Givan told he will have to quit as First Minister

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First Minister Paul Givan

By Q Radio news

Paul Givan's been told he will have to resign as first minister when a new party leader takes over.

It comes just days after Mr Givan was officially installed in the post.

Mr Givan was given the news by party officers after Edwin Poots resigned as party leader.

Paul Givan's been told he will have to resign as first minister when a new party leader takes over.https://t.co/UPdUnBvGk1

Party officers do not want to see Mr Givan leave his post as joint head of the devolved executive before the next leader is in place and ready to appoint a successor.

A departure prior to that would add further instability to the already fragile powersharing institutions, as it would set the clock ticking on a seven-day deadline to nominate both a new First Minister and renominate Michelle O’Neill as Sinn Fein’s deputy First Minister.

If that deadline is missed, the UK Government would be under a legal obligation to call a snap election at the Assembly.

The current frontrunner for the DUP leadership is Lagan Valley MP Sir Jeffrey Donaldson.

It is understood party officers have had a number of discussions with Mr Givan about his future in the wake of Thursday night’s dramatic resignation of party leader Edwin Poots, who is his long-time friend and constituency colleague.

The DUP is craving stability after a turbulent two months that has seen former leader Arlene Foster resign after an internal heave against her and Mr Poots follow suit after he was also fatally weakened by a party revolt.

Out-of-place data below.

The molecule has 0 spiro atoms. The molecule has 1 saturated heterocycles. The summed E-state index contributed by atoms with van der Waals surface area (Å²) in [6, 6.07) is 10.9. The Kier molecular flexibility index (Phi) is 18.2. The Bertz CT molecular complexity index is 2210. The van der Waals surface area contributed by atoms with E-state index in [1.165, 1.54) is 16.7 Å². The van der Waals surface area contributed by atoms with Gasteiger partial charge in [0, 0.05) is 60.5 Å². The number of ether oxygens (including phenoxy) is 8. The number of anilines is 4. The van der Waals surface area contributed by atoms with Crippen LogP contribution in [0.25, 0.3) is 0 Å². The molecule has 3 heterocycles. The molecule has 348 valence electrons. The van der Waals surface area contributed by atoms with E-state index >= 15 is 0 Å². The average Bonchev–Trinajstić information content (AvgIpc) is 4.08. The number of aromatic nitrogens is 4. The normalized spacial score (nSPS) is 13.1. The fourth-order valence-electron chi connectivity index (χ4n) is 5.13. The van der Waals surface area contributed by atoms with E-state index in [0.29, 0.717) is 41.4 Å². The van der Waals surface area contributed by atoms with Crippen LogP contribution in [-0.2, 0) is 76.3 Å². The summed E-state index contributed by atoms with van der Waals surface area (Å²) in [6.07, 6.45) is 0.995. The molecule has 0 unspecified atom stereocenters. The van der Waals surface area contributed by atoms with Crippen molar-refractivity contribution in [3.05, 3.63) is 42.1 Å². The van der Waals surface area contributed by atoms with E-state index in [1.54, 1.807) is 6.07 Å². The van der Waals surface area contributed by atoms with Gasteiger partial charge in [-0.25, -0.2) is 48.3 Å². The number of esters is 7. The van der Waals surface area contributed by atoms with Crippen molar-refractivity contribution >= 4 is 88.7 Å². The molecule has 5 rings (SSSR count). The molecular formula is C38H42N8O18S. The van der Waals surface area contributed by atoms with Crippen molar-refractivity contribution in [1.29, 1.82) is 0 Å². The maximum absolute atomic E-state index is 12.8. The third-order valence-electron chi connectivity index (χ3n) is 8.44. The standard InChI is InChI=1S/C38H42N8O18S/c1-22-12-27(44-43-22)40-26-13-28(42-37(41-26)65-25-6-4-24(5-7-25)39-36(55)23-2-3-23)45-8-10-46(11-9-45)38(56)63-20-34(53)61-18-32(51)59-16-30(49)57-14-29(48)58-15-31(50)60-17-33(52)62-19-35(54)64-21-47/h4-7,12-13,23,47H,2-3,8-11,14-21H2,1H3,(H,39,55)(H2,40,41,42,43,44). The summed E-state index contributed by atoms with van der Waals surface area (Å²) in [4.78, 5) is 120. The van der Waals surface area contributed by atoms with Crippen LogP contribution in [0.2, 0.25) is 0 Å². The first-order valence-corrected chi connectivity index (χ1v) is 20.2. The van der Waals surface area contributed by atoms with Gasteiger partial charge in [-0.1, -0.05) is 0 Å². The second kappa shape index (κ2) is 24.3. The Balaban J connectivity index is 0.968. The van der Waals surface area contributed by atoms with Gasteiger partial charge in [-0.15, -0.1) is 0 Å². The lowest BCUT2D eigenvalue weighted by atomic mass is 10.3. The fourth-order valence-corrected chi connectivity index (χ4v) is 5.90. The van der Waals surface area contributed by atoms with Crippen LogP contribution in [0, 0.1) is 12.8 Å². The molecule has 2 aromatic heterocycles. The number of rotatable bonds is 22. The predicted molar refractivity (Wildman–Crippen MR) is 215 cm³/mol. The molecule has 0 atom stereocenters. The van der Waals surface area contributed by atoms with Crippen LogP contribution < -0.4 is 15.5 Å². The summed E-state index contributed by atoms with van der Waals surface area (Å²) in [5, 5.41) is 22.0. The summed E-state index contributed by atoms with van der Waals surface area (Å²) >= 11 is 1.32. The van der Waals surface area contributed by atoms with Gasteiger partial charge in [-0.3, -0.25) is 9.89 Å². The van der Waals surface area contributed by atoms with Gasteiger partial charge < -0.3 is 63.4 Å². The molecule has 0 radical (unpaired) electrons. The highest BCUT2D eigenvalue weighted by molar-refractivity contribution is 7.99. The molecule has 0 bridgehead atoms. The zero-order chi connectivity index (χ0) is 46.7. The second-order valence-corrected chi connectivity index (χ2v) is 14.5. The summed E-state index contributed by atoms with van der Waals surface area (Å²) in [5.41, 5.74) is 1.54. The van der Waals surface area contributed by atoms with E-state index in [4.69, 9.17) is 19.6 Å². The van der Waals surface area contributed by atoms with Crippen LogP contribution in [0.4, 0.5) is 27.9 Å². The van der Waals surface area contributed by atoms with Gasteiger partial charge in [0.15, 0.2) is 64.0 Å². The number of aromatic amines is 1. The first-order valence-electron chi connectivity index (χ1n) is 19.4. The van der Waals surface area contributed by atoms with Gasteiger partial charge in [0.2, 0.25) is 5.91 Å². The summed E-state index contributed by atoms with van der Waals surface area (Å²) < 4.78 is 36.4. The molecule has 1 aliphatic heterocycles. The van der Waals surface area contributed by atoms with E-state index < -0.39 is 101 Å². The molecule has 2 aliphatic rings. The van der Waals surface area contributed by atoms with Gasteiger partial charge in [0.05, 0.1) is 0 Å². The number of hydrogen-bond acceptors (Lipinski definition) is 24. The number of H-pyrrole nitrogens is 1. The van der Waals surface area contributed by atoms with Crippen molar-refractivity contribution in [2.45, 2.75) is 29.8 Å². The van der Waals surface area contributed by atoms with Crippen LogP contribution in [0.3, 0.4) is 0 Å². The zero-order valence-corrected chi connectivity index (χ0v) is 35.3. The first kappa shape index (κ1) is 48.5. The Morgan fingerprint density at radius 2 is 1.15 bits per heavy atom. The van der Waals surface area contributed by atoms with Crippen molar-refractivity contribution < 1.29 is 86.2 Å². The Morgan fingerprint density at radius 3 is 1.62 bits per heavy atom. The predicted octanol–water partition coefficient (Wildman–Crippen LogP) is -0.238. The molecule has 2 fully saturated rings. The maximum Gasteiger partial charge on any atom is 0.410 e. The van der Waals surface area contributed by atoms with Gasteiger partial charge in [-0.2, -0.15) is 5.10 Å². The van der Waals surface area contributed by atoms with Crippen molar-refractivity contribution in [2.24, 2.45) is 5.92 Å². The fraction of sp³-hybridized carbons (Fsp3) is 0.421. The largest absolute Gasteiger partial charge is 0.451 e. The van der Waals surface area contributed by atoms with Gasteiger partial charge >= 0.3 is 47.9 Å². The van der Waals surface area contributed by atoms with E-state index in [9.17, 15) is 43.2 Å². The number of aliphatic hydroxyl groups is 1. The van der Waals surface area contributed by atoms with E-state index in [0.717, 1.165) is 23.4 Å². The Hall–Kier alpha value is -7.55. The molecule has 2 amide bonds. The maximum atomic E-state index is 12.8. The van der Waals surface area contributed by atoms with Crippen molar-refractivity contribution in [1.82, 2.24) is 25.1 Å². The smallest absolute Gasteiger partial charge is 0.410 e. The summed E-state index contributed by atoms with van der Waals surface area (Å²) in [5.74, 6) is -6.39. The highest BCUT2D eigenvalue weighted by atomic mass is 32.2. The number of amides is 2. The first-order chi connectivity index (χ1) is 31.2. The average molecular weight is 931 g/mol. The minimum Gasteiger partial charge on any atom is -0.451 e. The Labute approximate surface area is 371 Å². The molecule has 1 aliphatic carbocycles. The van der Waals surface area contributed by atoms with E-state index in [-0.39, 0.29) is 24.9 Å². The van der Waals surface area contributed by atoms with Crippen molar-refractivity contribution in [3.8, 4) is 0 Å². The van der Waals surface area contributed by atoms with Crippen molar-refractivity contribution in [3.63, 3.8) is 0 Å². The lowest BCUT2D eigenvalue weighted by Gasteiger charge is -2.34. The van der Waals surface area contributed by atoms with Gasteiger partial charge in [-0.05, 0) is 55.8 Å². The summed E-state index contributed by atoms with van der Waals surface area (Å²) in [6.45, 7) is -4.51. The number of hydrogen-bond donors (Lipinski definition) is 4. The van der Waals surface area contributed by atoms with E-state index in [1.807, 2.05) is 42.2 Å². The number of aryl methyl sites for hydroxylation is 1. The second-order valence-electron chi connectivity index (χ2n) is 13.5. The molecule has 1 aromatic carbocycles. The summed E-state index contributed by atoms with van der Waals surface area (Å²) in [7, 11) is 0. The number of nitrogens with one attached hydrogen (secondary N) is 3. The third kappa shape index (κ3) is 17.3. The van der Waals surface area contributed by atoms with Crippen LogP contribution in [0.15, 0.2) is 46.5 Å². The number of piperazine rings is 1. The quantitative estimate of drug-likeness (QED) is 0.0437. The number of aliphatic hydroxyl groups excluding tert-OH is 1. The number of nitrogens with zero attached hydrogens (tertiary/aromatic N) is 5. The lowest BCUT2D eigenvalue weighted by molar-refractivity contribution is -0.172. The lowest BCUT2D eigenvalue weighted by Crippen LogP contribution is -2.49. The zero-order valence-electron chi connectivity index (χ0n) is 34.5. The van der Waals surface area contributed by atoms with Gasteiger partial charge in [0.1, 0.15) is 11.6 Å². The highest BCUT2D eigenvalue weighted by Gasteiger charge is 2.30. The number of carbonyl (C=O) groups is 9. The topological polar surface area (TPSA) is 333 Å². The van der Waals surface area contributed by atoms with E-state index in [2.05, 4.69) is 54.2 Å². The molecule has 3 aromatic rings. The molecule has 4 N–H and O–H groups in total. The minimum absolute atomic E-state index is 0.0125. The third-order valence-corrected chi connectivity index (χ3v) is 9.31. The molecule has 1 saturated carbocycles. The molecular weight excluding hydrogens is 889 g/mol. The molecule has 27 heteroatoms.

His resignation on Thursday night came after just three weeks in the post.

It was prompted by his decision to press ahead with reconstituting the Stormont Executive alongside Sinn Fein, despite a significant majority of his MPs and MLAs being vociferously opposed to the move.

Anger at a UK Government pledge to grant Sinn Fein a key concession on Irish language laws was behind the internal opposition to Mr Poots’ decision to nominate a First Minister to lead the administration alongside the republican party.

Sir Jeffrey narrowly lost to Mr Poots in last month’s DUP leadership contest to replace Mrs Foster.

Chastened by that bruising campaign, the party hierarchy’s preference is for an uncontested appointment this time round, though it remains to be seen whether Sir Jeffrey, if he does run, will face any challengers.

During the last campaign Sir Jeffrey vowed to quit as an MP in Westminster to return to the Assembly and take up the role of First Minister.

If that were to happen, it would mean a Westminster by-election in Lagan Valley, a seat held by Sir Jeffrey since 1997.

One possibility is that he could seek to replace Mrs Foster as the MLA for Fermanagh and South Tyrone when she steps down.

However, with the DUP currently in such turmoil there are doubts whether the party would want to voluntarily trigger a by-election in Lagan Valley any time soon.

Another option could see Sir Jeffrey wait until just before the next Assembly election, scheduled in May 2022, before he resigns his parliamentary seat.

In that scenario he might appoint a temporary First Minister to fill the role in the interim.

On Friday, deputy First Minister Ms O’Neill said she remained committed to working with Mr Givan for as long as he remained in the role of First Minister.

She urged her partners in government to “get their act together” to ensure effective governance at Stormont.

Elsewhere, a rally against Brexit’s Northern Ireland Protocol in Newtownards on Friday heard calls for the DUP not to nominate a new First Minister until the contentious Irish Sea trading arrangements are abandoned.

Several hundred people turned out at the protest rally, where the leader of the Traditional Unionist Voice party, Jim Allister, launched a stinging attack on Mr Poots and called on the DUP to effectively collapse Stormont unless the Protocol is abandoned.

He told the crowd: “What needs to be done in Stormont is the new DUP leader needs to find a backbone, and he needs to resign the First Minister.

“He needs to say to the British Prime Minister, there will be no First Minister so long as there is a Protocol.”

(First Minister, Paul Givan)

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